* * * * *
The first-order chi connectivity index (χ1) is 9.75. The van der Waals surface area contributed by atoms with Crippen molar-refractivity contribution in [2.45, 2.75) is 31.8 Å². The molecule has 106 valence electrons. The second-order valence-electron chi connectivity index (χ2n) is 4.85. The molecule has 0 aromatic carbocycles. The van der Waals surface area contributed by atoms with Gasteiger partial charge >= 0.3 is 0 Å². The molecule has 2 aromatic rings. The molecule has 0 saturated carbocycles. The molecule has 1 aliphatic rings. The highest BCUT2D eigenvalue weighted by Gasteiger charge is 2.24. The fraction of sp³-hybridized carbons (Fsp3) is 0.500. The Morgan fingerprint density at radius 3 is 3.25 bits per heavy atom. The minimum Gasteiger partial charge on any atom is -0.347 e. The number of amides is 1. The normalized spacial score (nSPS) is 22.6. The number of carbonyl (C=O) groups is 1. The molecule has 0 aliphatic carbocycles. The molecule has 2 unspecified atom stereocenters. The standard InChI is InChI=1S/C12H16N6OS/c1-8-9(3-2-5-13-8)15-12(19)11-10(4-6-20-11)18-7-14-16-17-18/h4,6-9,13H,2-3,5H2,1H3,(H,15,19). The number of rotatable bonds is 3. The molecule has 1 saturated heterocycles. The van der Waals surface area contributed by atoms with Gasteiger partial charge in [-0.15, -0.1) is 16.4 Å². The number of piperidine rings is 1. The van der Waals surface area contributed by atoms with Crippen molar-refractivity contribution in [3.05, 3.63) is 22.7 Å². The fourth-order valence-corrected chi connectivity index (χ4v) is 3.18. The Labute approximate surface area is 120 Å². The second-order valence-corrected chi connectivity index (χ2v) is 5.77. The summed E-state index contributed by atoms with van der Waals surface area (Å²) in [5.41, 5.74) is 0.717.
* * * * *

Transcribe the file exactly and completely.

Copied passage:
The first-order chi connectivity index (χ1) is 9.75. The van der Waals surface area contributed by atoms with Crippen molar-refractivity contribution in [2.45, 2.75) is 31.8 Å². The molecule has 106 valence electrons. The second-order valence-electron chi connectivity index (χ2n) is 4.85. The molecule has 0 aromatic carbocycles. The van der Waals surface area contributed by atoms with Gasteiger partial charge >= 0.3 is 0 Å². The molecule has 2 aromatic rings. The molecule has 0 saturated carbocycles. The molecule has 1 aliphatic rings. The highest BCUT2D eigenvalue weighted by Gasteiger charge is 2.24. The fraction of sp³-hybridized carbons (Fsp3) is 0.500. The Morgan fingerprint density at radius 3 is 3.25 bits per heavy atom. The minimum Gasteiger partial charge on any atom is -0.347 e. The number of amides is 1. The normalized spacial score (nSPS) is 22.6. The number of carbonyl (C=O) groups is 1. The molecule has 0 aliphatic carbocycles. The molecule has 2 unspecified atom stereocenters. The standard InChI is InChI=1S/C12H16N6OS/c1-8-9(3-2-5-13-8)15-12(19)11-10(4-6-20-11)18-7-14-16-17-18/h4,6-9,13H,2-3,5H2,1H3,(H,15,19). The number of rotatable bonds is 3. The molecule has 1 saturated heterocycles. The van der Waals surface area contributed by atoms with Gasteiger partial charge in [-0.15, -0.1) is 16.4 Å². The number of piperidine rings is 1. The van der Waals surface area contributed by atoms with Crippen molar-refractivity contribution in [3.05, 3.63) is 22.7 Å². The fourth-order valence-corrected chi connectivity index (χ4v) is 3.18. The Labute approximate surface area is 120 Å². The second-order valence-corrected chi connectivity index (χ2v) is 5.77. The summed E-state index contributed by atoms with van der Waals surface area (Å²) in [5.41, 5.74) is 0.717.